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Sociologist Studies What Makes People Angry

  • Rose Hoban

Literature is filled with images of the angry young man or woman. New research into human psychology suggests the hot-headed youth of fiction have a basis in scientific fact.

Rushing adds stress and leads to anger

Scott Schieman, a sociologist at the University of Toronto, has made a career of studying angry people. He's dedicated his research to finding out what makes people explode in a rage or simply feel annoyance. Schieman, an American, conducted extensive surveys of about a thousand Americans of all ages. He asked about many factors that can contribute to feeling angry and he found three main reasons why younger people reported being angry more often than older respondents.

"The big one was being rushed for time. And this comes out of, in a way, theory and evidence about people saying, 'Look, I feel rushed, I feel too many demands at work, I feel too many demands in family life,' and they don't have any hours left after all of the demands being placed on [them]. So that feeling rushed for time was the strongest predictor of anger, and it was much more frequent among people in their 20s and 30s," Schieman says.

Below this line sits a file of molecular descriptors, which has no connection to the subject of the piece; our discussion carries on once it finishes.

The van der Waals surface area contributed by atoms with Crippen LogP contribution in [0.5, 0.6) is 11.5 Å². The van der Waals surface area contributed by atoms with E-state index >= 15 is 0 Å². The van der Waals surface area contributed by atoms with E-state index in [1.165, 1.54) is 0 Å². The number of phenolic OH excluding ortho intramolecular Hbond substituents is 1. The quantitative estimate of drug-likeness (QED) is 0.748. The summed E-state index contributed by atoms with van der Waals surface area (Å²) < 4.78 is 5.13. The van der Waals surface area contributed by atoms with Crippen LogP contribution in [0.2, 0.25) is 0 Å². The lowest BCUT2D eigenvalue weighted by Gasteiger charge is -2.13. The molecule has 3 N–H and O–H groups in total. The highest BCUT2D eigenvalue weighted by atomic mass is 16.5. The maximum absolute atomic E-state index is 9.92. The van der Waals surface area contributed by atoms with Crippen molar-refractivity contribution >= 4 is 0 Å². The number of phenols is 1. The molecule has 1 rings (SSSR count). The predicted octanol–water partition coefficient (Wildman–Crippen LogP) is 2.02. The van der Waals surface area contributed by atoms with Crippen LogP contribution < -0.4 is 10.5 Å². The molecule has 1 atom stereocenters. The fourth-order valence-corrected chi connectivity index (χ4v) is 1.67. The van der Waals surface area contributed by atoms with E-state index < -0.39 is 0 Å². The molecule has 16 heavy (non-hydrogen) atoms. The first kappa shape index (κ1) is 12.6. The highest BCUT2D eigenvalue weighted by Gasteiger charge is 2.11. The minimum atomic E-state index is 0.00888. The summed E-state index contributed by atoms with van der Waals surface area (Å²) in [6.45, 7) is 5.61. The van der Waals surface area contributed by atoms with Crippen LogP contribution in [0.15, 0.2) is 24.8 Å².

He adds the other two big stressors for young people are financial strain and problems at work. He also found that people who have young children at home tend to express anger more frequently.

Older, wiser and better able to cope

Schieman says the findings make sense. As people age, he notes, they tend to cope a little better with the pressures of life.

"There is something about aging that [enables] people [to leave] relationships that aren't as healthy, they become more selective in terms of emotional experiences. So it's sort of like, out with the problematic, and in with the more relaxed, calm," he says.

Schieman also found that people with more education tend to experience anger less frequently.

"When well-educated individuals do experience anger, they tend to be more likely to act pro-actively. In other words, they try to change the situation; they try to talk it over with others. And so some of the theoretical thinking behind that is just that education equips individuals with more cognitive flexibility, they can think through a variety of different options, potentially control emotions better, think through different opportunities for resolution, that kind of thing," Schieman says.

But he says respondents of all ages and education levels know what it feels like to be annoyed. He says everyone faces annoyances whether it's a traffic tie-up, a balky appliance or rudeness, and neither age nor education seemed to protect people from these everyday frustrations..

Schieman's research will become a chapter in a reference book called the International Handbook of Anger.

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